A text only version of this slide is available which gives all of the flow equations. The interactive Java applet EngineSim is also available. This program solves these equations and displays the thrust and fuel flow values for a variety of turbine engines.

Most modern passenger and military aircraft are powered by
gas turbine engines, also called jet
engines. All types of jet engines have
some parts in common.
All jet engines have a compressor to
increase the pressure of the incoming air. There are currently two
principal compressor designs found on jet engines: the axial
compressor, in which the air flows parallel to the axis of
rotation, and the centrifugal compressor,
in which the air is turned perpendicular to the axis of rotation. In
either design, the job of the compressor is to increase the pressure
of the flow. We measure the increase by the **compressor pressure
ratio (CPR),** which is the ratio of the air total pressure (pt) exiting the
compressor to the air pressure entering the compressor. This number
is always greater than 1.0.
Referring to our station
numbering, the compressor entrance is station "2" and the compressor exit
(burner entrance) is station "3".
The CPR is equal to pt3 divided by pt2, as shown on the
slide.

To produce the increase in pressure, the compressor must perform
work on the flow. In the axial
compressor, cascades of small airfoils are mounted on a shaft that
turns at a high rate of speed. Several rows, or **stages,** are
usually used to produce a high CPR, with each stage producing a small
pressure increase. In the centrifugal compressor, an additional
pressure increase results from turning the flow **radially**
(radiating from or converging to a common center).
Since no external heat is being added to or extracted from
the compressor during
the pressure increase, the process is
isentropic. The temperature
ratio across the compressor is related to the pressure ratio by the
isentropic flow equations.

Work must be done to turn the shaft on which the compressor is
mounted. From the conservation of energy, the
compressor work per mass of airflow (CW) is equal to the change in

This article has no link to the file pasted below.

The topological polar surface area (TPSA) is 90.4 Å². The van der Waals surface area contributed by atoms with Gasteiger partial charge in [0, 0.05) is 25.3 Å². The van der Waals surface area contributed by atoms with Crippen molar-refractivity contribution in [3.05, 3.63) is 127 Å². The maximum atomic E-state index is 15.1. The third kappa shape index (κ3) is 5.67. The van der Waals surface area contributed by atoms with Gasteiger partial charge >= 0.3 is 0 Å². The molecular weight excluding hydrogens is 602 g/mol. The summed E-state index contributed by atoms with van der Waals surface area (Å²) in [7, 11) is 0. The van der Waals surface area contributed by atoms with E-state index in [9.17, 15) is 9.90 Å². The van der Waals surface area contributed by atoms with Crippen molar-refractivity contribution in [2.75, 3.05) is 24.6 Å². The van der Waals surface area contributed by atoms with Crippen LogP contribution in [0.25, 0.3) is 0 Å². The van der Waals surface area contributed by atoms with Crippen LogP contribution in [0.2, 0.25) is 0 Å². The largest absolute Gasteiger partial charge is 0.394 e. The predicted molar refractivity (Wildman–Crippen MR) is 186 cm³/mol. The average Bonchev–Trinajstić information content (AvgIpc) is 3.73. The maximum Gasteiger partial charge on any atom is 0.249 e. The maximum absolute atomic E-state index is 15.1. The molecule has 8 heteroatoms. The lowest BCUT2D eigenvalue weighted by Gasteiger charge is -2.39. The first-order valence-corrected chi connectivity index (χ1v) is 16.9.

the specific enthalpy of the flow from
the entrance to the exit of the compressor. (The term
"specific" means per mass of airflow.) The enthalpy at the
entrance and exit is related to the total temperature at those
stations, as shown on the slide. Performing
a little algebra, we arrive at the equation in the box at the bottom
of the slide that relates the work required to turn the compressor to the
compressor pressure ratio, the incoming total temperature, some
properties of the gas (specific heats [cp] and heat ratios [gamma]), and an
efficiency factor (nc). The **efficiency factor** is included to
account for the actual performance of the compressor as opposed to
the ideal, isentropic performance. In an ideal world, the value of
the efficiency would be 1.0; in reality, it is always less than 1.0.
So additional work is needed to overcome the inefficiency of the
compressor to produce a desired CPR. The work is provided by the
power turbine, which is connected
to the compressor by the central shaft.

Notice that the CPR is also related to the total temperature ratio
across the compressor. Since the CPR is always greater than 1.0 and
the value of **gamma **(the ratio of specific heats) is about 1.4
for air, the total temperature ratio is also greater than 1.0. The
air heats up as it passes through the compressor.
There are
material limits
(http://www.ueet.nasa.gov/parts.htm) on the temperature of the
compressor.
On some engines, the temperature at the exit of the compressor becomes a
**design constraint** (a factor limiting the engine performance).
You can now use EngineSim to study the effects
of different materials on engine operation.

Navigation..

- Beginner's Guide to Aerodynamics
- Beginner's Guide to Propulsion
- Beginner's Guide to Model Rockets
- Beginner's Guide to Kites
- Beginner's Guide to Aeronautics

Go to...

- Beginner's Guide Home Page

*byTom
Benson
Please send suggestions/corrections to: benson@grc.nasa.gov *